MBL, WOODS HOLE, MAIn a report published in this week's issue of Science, a team of oceanographers, including MBL (Marine Biological Laboratory) Ecosystems Center director Hugh Ducklow, outline a polar ocean observation strategy they say will revolutionize scientists' understanding of marine ecosystem response to climate change. The approach, which calls for the use of a suite of automated technologies that complement traditional data collection, could serve as a model for marine ecosystems worldwide and help form the foundation for a comprehensive polar ocean observation system.
The complexity of marine food webs and the "chronic under-sampling" of the world's oceans present major constraints to predicting the future of and optimally managing and protecting marine resources. "We know more about Venus than we do about the Earth's oceans," says Ducklow. "We need an ocean observation system analogous to meteorological monitoring for weather forecasting, but it's harder to do in the ocean."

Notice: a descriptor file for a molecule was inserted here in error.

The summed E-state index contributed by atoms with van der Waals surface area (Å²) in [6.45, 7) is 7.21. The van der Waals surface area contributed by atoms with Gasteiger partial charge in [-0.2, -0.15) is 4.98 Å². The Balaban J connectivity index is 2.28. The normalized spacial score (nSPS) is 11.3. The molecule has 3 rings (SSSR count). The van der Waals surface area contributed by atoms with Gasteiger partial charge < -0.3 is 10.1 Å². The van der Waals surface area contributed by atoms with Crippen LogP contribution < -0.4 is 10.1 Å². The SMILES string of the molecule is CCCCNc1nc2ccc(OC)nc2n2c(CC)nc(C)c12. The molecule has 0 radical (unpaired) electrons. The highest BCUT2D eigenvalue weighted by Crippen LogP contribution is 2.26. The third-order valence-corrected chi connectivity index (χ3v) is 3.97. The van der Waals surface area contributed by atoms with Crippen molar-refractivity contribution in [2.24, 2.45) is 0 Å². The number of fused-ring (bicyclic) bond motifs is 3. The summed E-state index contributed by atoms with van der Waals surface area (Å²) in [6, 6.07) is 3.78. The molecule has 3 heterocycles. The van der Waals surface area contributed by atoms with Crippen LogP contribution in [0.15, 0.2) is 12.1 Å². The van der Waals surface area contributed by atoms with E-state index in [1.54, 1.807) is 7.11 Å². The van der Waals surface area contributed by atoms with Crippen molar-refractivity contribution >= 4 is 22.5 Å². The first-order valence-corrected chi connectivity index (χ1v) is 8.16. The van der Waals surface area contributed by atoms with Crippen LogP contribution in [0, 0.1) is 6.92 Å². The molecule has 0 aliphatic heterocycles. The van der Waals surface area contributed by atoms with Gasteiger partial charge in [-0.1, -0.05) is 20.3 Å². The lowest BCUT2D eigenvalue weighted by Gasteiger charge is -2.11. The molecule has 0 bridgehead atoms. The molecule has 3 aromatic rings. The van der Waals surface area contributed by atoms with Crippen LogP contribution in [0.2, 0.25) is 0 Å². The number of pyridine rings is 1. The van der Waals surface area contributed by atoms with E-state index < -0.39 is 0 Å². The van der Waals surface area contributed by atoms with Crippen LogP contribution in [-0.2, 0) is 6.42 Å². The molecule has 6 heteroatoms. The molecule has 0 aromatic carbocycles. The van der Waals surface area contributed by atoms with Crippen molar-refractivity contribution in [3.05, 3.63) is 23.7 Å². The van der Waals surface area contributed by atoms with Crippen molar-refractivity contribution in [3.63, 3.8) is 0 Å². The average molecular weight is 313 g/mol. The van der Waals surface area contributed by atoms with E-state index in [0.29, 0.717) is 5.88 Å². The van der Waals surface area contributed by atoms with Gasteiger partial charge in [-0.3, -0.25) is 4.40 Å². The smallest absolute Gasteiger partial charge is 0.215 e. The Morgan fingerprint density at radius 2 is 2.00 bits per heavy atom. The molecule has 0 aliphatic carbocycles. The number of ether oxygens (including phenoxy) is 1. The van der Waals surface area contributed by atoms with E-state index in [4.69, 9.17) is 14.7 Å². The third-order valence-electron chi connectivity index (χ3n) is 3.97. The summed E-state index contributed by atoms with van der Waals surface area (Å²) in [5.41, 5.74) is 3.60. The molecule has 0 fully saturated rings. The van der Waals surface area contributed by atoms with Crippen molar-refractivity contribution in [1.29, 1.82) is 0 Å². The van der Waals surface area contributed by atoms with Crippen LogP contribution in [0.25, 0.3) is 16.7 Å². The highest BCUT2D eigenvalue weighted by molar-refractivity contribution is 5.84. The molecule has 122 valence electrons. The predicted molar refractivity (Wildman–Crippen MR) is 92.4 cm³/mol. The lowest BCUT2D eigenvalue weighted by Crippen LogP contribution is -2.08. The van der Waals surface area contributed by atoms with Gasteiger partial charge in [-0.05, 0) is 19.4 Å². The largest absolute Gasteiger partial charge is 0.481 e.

In polar oceans in particular, including the Western Antarctic Peninsula (WAP) where Ducklow and his colleagues conduct research as part of the NSF's Long-Term Ecological Research project at Palmer Station, high operation costs and harsh conditions restrict the coverage provided by research ships, where much of the data on this ecosystem is collected. To overcome these hurdles, oceanographers around the world have been developing technologies to complement traditional data collection by research ships. The coordinated use of these technologies will enable sustained observations throughout the year in the polar oceans and could form the foundation for a comprehensive observation strategy the team says.
In their report the scientists, led by Oscar Schofield of Rutgers University, describe a multi-platform approach to ocean observation, where data is collected by a host of automated sources including glider robots that measure ocean characteristic
|Contact: Gina Hebert|
Marine Biological Laboratory